But the one-year hiatus showed how the tradition itself refuses to die: Most families still celebrated with home altars to deceased loved ones, and some snuck into cemeteries anyway.

 

Gerardo Tapia Guadarrama on Sunday joined many others at the cemetery as he visited the grave of his father Juan Ignacio Tapia, who died in May 2020 of a thrombosis.

Even though cemeteries in Mexico were closed to visitors last year to avoid spreading the virus, so strong is the tradition that his son still slipped into the cemetery in the eastern Mexico City suburb of Valle de Chalco to visit him.

'Lat year it was prohibited, but we found a way," Tapia Guadarrama said slyly. Much of graveyard has low walls that can be jumped.

'To live is to remember,' he said. 'What they (the dead) most want want is a visit from those they were close to in life."

The holiday begins Oct. 31, remembering those who died in accidents; it continues Nov. 1 to mark those died in childhood, and then those who died as adults on Nov. 2.

by signing up you agree to our terms of service
                                                                                                                                                                                                                       
 

Observances include entire families cleaning and decorating graves, which are covered with orange marigolds. At both cemeteries and at home altars, relatives light candles, put out offerings of the favorite foods and beverages of their deceased relatives.

There was a special altar in downtown Mexico City dedicated to those who died of COVID-19. Relatives were allowed into a fenced-off plaza and offered equipment to print out photos of their loved ones, which they could then pin, along with handwritten, messages on a black wall.

It was a quiet, solemn remembrance in a country where coronavirus deaths touched almost all extended families.

Mexico has over 288,000 test-confirmed deaths, but probable coronavirus mortalities as listed on death certificates suggest a toll closer to 440,000, by some counts the fourth-highest in the world.

For a country where people usually die surrounded by relatives, COVID-19 was particularly cruel, as loved ones were taken off alone in plastic tents, to die alone in isolation.

                                                                                                                                                                                                                       
 

'The only thing I could say to him was, 'Do everything the doctors tell you,'' Gina Olvera said of her father, who died of coronavirus. 'That was the last thing I was able to say to him.' Olvera said she told her father, as she taped his photo to the memorial, 'Well, you didn't make it, but you are here with us.'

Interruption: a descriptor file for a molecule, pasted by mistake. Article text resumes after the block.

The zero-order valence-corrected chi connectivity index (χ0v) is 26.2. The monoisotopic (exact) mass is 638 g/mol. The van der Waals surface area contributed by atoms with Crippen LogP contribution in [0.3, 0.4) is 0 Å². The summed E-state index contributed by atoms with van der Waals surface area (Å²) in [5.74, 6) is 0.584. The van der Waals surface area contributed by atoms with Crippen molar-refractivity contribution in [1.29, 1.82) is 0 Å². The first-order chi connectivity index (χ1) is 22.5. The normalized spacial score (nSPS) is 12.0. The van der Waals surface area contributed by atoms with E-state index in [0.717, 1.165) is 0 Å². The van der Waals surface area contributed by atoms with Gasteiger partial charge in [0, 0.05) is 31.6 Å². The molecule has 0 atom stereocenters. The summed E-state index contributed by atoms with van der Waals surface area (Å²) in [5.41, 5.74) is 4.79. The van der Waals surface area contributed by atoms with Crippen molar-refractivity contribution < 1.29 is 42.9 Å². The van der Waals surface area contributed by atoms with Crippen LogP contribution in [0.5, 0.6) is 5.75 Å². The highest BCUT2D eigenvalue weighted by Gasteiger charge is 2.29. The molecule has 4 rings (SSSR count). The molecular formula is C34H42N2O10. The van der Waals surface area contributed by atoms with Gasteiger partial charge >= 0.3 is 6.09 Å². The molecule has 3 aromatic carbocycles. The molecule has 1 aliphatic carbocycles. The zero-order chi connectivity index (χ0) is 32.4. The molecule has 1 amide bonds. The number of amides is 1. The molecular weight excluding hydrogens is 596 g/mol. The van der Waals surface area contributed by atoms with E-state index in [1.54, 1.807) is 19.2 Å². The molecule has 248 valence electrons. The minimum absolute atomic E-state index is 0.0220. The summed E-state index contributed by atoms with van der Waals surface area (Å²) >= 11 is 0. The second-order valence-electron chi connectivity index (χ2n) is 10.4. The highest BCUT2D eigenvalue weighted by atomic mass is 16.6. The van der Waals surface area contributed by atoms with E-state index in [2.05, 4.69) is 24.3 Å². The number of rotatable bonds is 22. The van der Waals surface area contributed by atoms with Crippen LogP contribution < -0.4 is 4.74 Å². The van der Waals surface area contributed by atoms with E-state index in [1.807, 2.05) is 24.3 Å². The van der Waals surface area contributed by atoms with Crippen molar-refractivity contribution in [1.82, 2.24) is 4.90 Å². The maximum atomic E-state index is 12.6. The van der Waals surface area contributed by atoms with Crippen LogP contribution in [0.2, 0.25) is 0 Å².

One woman wept as she pinned up a photo of a female relative. Another, Dulce Moreno, was calm but sad as she pinned up a photo of her uncle and her grandfather, Pedro Acosta Nuñez, both of whom died of complications of COVID-19.

'The house feels empty now without him (the grandfather), we feel lost,' Moreno said.

For most, it was a joyful return, above all, to public activities like public altars and the Hollywood-style Day of the Dead parade that Mexico City adopted to mimic a fictitious march in the 2015 James Bond movie 'Spectre.'

'These days are not sad here; they are a way to remember our dead with great happiness,' said Otilia Ochoa, a homemaker who came along with dozens of others to take pictures of the flower-decked offerings near the coronavirus memorial. 'What is good is to recover this liberty, this contact we had lost' during the pandemic, Ochoa said.

Tens of thousands of Mexico City - almost all wearing masks, despite the city's relatively high vaccination rate - gathered along the city's main boulevard Sunday to watch the parade of dancing skeletons, dancers and floats.

There were few references to coronavirus in the parade, but there was a whole section of skeleton-dressed actors representing Mexico City's street traders and vendors.

'We are here to celebrate life!' Mexico City Tourism Secretary Paola Felix Diaz said in kicking off the parade.

More risky group activities like Halloween-style costume parties and trick-or-treating have still not recovered from the pandemic. But children took the opportunity to dress up in Mexico-style Day of the Dead costumes as skull-like Catrinas, or as red-clad guards from the Netflix series 'Squid Game.'

But Mexico has long had a different attitude toward death, more social, more accepting than in many parts of the world. Wakes and funerals here are often elaborate, days-long events gathering entire neighborhoods and extended families for eating, praying and remembering.

0 Comments
                                                                                                                                                                                                                       
 
Article Comments
Guidelines: Keep it civil and on topic; no profanity, vulgarity, slurs or personal attacks. People who harass others or joke about tragedies will be blocked. If a comment violates these standards or our terms of service, click the X in the upper right corner of the comment box. To find our more, read our FAQ.